Andrea Cremer’s debut novel, NIGHTSHADE, explores a world infused with werewolves, magic, treachery, and love. Throughout her life, young alpha female Calla has known her fate: to marry alpha male Ren on their shared 18th birthday and form a new pack. But when Calla goes against pack code and secretly saves a human boy named Shay, things begin to change. Through Shay, Calla begins to question her role to protect the mysterious Keepers and the history she’s been told all her life. As her birthday and pairing with Ren approaches, Calla must decide whether to follow tradition or her heart.
NIGHTSHADE is full of strong elements like consistent writing and a complex mythology. There’s also a paranormal love triangle, but there’s much more than that. Cremer uses her novel to explore issues like sexism, servitude, the abuse of power, and the value of tradition. Beyond these larger conflicts, the protagonist has to deal with problems that regular teens might face: controlling parents, conflicted feelings for two boys, and the struggle to determine her role and place. Taken together, these components made the story interesting and the characters sympathetic, despite their supernatural origins. Action throughout the book moved things along, and the nuances of pack dynamics were incorporated well into the human interactions.
Despite these strengths, there were also places for improvement. Some climactic scenes lacked oomph and were resolved too quickly, and the major plot twist lacked suspense because of its predictability. In the first third of the book, the mythology was very confusing, and it remained muddled at the end. Calla’s character, while initially strong, became less likeable across the book as she fell to mush around her love interests. The love triangle seemed cliché, and the love/attraction between Calla and Shay was never really explained. Character development was lacking, and while I appreciated the inclusion of real issues within the story, their presentation often came across as teaching moments. Even with its obvious feminist leanings, the book also still romanticized Ren as a forceful lover. The novel concluded with no resolution and an extreme cliffhanger that will require readers to pick up the sequel to see what happens next.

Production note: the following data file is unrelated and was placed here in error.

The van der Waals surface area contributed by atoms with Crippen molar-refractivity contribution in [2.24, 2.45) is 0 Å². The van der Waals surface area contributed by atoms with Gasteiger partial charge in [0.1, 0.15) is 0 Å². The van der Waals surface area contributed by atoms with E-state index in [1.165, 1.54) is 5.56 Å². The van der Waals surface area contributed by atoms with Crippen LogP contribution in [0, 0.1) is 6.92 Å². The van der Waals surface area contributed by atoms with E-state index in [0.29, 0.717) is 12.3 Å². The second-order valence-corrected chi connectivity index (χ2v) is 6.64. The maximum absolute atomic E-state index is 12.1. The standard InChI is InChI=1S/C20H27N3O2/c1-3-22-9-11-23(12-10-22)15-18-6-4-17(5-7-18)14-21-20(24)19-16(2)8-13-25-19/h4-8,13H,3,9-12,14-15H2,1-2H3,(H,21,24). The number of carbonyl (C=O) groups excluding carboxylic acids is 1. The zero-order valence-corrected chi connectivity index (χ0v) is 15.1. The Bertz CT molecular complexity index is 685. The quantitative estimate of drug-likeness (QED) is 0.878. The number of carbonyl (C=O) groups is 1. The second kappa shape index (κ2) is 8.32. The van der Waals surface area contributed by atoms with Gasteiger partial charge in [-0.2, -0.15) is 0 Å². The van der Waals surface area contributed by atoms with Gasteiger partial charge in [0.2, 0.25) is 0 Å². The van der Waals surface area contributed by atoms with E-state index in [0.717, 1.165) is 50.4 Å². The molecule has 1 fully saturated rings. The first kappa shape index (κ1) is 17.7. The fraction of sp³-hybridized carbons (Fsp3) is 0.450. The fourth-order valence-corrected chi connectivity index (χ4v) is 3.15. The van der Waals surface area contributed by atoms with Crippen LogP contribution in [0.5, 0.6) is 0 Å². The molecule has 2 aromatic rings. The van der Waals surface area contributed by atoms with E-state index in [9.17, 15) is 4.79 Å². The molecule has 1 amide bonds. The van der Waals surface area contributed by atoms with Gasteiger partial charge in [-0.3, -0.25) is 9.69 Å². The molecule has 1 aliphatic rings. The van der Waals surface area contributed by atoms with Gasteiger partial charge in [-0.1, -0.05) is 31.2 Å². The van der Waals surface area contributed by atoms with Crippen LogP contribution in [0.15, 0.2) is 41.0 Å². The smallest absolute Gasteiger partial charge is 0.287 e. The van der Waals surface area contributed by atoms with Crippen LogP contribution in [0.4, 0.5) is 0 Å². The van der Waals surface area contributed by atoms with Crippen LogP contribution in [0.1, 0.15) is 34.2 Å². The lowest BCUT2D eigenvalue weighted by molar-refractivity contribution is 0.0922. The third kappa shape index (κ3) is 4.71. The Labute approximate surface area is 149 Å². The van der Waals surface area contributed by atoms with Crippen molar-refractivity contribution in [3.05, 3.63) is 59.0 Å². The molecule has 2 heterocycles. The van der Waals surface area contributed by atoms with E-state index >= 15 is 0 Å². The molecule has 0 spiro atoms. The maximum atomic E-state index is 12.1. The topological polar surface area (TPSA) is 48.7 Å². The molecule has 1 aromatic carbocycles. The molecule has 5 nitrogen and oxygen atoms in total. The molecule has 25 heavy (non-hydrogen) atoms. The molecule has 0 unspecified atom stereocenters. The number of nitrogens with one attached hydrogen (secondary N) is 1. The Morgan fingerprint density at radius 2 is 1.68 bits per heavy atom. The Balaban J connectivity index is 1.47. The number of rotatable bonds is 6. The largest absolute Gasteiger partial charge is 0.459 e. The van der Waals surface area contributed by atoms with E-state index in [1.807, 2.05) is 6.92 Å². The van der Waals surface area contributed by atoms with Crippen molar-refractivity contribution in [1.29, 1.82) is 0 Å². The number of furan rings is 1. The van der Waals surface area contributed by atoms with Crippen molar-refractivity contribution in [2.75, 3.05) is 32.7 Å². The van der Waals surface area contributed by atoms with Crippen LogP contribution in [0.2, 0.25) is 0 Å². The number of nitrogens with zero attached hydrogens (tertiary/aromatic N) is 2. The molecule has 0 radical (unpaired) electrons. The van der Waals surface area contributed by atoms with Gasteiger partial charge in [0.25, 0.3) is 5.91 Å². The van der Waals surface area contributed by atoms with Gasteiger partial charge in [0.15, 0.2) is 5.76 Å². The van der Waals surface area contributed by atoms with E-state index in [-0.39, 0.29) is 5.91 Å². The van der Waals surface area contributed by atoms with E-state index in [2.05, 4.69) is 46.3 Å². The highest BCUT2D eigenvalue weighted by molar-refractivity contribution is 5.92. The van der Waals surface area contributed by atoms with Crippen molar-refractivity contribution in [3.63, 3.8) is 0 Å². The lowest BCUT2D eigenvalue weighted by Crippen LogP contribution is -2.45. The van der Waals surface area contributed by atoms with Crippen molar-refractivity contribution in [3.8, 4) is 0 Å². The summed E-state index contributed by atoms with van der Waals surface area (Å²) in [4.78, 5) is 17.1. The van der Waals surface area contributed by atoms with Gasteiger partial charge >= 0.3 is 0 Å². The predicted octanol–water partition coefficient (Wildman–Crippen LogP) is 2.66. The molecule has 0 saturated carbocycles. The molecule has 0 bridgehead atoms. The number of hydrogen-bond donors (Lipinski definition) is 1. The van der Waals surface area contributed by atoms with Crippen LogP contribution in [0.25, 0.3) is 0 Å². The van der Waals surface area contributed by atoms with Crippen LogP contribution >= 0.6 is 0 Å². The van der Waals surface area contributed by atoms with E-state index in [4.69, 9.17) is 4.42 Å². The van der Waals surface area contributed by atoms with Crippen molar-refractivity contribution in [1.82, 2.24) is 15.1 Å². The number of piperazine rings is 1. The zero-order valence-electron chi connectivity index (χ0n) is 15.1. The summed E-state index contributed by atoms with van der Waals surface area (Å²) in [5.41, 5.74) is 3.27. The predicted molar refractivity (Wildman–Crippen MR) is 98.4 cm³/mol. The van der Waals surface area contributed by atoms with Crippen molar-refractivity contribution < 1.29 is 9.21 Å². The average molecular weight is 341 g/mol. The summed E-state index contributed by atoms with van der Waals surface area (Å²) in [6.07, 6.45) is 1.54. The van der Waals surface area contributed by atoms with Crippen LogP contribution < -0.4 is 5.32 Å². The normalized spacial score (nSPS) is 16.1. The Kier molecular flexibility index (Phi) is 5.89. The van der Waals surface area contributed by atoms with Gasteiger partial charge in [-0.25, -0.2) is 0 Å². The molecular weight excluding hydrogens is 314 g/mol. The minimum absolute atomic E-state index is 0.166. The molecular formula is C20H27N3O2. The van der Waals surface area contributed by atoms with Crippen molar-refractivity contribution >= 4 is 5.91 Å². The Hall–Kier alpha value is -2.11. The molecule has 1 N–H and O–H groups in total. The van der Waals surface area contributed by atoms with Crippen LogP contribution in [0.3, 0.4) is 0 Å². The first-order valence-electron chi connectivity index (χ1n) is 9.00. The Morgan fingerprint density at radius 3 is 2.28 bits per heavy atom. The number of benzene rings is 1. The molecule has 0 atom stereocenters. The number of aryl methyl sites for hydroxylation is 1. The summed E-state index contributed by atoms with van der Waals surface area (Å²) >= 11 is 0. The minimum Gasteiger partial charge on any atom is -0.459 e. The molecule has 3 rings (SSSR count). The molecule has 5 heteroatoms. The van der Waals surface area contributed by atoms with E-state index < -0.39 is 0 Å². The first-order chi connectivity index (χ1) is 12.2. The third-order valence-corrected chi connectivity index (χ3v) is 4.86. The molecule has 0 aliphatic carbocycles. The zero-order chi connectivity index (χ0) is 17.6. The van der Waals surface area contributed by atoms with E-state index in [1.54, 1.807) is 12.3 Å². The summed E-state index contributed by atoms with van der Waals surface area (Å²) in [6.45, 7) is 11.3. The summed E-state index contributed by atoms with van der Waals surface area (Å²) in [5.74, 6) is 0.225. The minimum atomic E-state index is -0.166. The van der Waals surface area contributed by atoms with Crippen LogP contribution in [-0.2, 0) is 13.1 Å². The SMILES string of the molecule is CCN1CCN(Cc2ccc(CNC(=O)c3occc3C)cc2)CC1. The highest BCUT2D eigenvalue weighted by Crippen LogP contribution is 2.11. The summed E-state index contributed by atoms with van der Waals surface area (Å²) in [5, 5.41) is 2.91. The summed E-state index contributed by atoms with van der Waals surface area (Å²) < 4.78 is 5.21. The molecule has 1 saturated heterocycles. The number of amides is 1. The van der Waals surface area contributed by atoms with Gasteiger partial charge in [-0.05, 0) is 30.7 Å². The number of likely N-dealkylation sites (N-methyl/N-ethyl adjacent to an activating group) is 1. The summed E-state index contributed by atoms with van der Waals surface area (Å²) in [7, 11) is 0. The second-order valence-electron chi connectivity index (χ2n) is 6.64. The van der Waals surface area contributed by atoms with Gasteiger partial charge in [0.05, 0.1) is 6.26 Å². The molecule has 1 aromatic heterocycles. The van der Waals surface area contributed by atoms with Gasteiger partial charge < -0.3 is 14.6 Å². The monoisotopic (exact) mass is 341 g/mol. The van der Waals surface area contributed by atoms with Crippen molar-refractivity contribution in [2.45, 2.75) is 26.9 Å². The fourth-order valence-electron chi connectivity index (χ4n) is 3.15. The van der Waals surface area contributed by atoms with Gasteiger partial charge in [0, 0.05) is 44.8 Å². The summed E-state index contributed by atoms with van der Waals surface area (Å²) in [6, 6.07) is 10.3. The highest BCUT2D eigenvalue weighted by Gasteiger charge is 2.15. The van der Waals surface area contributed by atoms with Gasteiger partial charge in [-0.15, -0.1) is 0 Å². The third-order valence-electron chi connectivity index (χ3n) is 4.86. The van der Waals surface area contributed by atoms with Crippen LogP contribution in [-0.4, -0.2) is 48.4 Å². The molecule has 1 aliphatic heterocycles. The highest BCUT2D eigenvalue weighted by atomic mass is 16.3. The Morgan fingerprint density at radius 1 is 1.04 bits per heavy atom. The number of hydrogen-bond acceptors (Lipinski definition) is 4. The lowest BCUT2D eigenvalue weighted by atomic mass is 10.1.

Overall, NIGHTSHADE kicks off Cremer’s planned trilogy with a complex and original mythology that includes some meaningful concepts, and it’s likely to be loved by fans of love triangles and paranormal romance. In the coming books, I hope Cremer brings more clarity to her mythology and her characters’ motivations and a greater deftness to her exploration of issues within the story. Even though I wasn’t overwhelmed with this first installment, I know I’ll pick up the next book to see where the story leads Calla, Shay, and Ren.
Note: This review refers to an advance reader's copy.